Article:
- Small Fault Domains: the size of a layer 2 domain = the size of the fault domain because any corrupted NIC can hammer every device in its broadcast domain
- Power Consumption: 75% fewer watts per port
However, the modular chassis approach did have one benefit: a VLAN could easily span across multiple racks in the data center. Having a VLAN span across multiple racks is useful for live VM migrations between servers in different racks and for multi-tenant deployments where a tenant has servers in the same subnet, but spread across multiple racks.
With the leaf and spine approach, each rack usually has its own subnet and this constrains live-migrations to a single rack. It also limits the number of servers that can share the same logical network. VXLAN solves this problem by creating virtual overlay networks that span across layer 3 domains, connecting racks in the same data center or even in different data centers. The challenge for large-scale VXLAN has always been the orchestration of the VTEPS and disseminating the MAC addresses to VTEP tables on the switches. There are a number of proprietary controller-based solutions, but with EVPN, we have an industry standardized control plane for VTEP orchestration using an extension of BGP. Using BGP instead of a controller is a superior approach because it extends a protocol that was purpose built for disseminating address tables and so it scales much better than a controller based solution.
I won’t go into an exhaustive list of how EVPN works, but EVPN will deliver many of the promises of TRILL, FabricPath, VCS, and other data center fabrics but in a scalable, non-proprietary, way. You can have a VLAN (mapped to a VXLAN) placed anywhere in the data center, without needing that VLAN to be everywhere in the network. EVPN is scheduled for general availability in early 2017.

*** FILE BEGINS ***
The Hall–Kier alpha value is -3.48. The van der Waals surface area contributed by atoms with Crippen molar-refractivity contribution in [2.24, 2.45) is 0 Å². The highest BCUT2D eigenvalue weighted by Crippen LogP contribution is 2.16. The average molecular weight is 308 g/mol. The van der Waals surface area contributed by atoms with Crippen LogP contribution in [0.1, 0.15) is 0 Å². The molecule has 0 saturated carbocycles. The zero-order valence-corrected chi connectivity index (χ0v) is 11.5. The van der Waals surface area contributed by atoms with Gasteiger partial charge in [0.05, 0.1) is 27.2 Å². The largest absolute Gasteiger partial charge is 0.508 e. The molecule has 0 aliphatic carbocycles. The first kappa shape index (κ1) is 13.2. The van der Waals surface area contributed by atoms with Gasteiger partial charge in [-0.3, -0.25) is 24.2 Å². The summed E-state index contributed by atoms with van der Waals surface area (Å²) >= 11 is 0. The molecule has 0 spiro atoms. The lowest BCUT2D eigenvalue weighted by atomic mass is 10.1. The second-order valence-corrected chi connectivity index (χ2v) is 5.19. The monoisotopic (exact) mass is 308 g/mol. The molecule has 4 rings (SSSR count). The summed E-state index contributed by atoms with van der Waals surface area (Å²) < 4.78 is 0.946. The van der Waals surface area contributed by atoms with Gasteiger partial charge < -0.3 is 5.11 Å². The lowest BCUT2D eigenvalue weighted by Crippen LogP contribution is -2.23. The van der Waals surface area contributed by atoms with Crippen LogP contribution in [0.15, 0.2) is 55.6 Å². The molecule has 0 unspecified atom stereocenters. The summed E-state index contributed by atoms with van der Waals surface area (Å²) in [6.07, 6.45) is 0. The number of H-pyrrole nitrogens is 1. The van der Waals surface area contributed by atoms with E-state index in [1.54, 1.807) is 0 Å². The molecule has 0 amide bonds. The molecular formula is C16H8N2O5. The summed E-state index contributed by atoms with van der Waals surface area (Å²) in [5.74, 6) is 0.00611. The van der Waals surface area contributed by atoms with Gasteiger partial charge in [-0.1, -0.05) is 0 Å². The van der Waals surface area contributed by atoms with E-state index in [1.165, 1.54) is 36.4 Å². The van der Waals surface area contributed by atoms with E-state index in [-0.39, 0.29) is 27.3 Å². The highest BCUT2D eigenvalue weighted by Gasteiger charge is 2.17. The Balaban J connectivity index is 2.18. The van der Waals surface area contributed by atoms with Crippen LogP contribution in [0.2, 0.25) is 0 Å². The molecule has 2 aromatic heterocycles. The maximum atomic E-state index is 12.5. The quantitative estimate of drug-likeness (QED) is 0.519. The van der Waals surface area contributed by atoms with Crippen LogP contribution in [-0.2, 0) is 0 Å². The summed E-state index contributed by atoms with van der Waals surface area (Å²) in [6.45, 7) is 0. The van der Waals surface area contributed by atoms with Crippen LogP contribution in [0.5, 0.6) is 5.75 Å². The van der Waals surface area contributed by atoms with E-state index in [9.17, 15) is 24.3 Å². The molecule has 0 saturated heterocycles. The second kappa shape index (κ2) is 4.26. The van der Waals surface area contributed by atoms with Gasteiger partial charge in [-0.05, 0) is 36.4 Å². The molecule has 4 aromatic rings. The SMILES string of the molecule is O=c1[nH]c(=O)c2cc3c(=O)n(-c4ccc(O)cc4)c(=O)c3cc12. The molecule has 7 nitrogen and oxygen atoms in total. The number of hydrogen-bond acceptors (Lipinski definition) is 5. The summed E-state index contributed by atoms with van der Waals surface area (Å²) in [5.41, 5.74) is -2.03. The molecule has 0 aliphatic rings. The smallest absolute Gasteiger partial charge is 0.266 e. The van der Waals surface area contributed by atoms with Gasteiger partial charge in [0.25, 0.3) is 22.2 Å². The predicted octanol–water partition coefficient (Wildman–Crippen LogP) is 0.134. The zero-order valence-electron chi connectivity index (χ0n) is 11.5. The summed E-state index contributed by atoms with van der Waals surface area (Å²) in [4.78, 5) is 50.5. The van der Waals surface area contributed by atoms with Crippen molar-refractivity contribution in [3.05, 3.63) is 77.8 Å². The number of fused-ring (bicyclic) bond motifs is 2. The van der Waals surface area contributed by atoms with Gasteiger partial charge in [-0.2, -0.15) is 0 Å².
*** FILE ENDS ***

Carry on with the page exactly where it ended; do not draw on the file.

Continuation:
Who needs PIM Sparse Mode?
Another important function that became generally available in Cumulus Linux 3.2 is PIM Sparse Mode. IGMP Snooping is fine for layer 2, but customers with multicast traffic need PIM to cross Layer 3 boundaries. Multicast is in use for market data feeds, broadcast video, and for Media & Entertainment solutions. The timing of this release is propitious because servers in these markets are on the cusp of being bottlenecked by 10GbE and, until now, there has been a lack of ultra-low latency switches capable of 25GbE, 40GbE, 50GbE, or 100GbE.
A new era for web-scale networking
The significance of this new functionality cannot be overstated. Until now, if you needed these features, you were locked into a closed, proprietary solution, offered by the same handful of network vendors you have been stuck with for 20 years. Now there is an open alternative. And for Mellanox, this is exposing a number of our strengths that have been hidden until now. Our Spectrum ASIC has great VXLAN and Multicast support in hardware and some of the best-in-class scale for these features, but this functionality has been inaccessible to customers. It’s like having gold buried in your backyard, but lacking the tools to dig it out. With Cumulus Linux 3.2, we have a great Network Operating System that matches the performance of our hardware.
To learn more about the features and how to install, head to our technical docs.
* I know someone is going to say that In Service Software Upgrades (ISSU) solves the availability gap for modular switches. It has been my experience that most vendor’s hitless upgrades are unreliable for major software upgrades – only really being dependable for small patches or security upgrades. This unreliability is due to the fact that software upgrades frequently require underlying firmware upgrades, changes in the ISSU code itself, or a FPGA/CPLD firmware re-flash – all of which breaks ISSU. This is easily verified by looking at release notes for most major releases from Cisco, Juniper, and Arista: they almost always have some caveats for ISSU.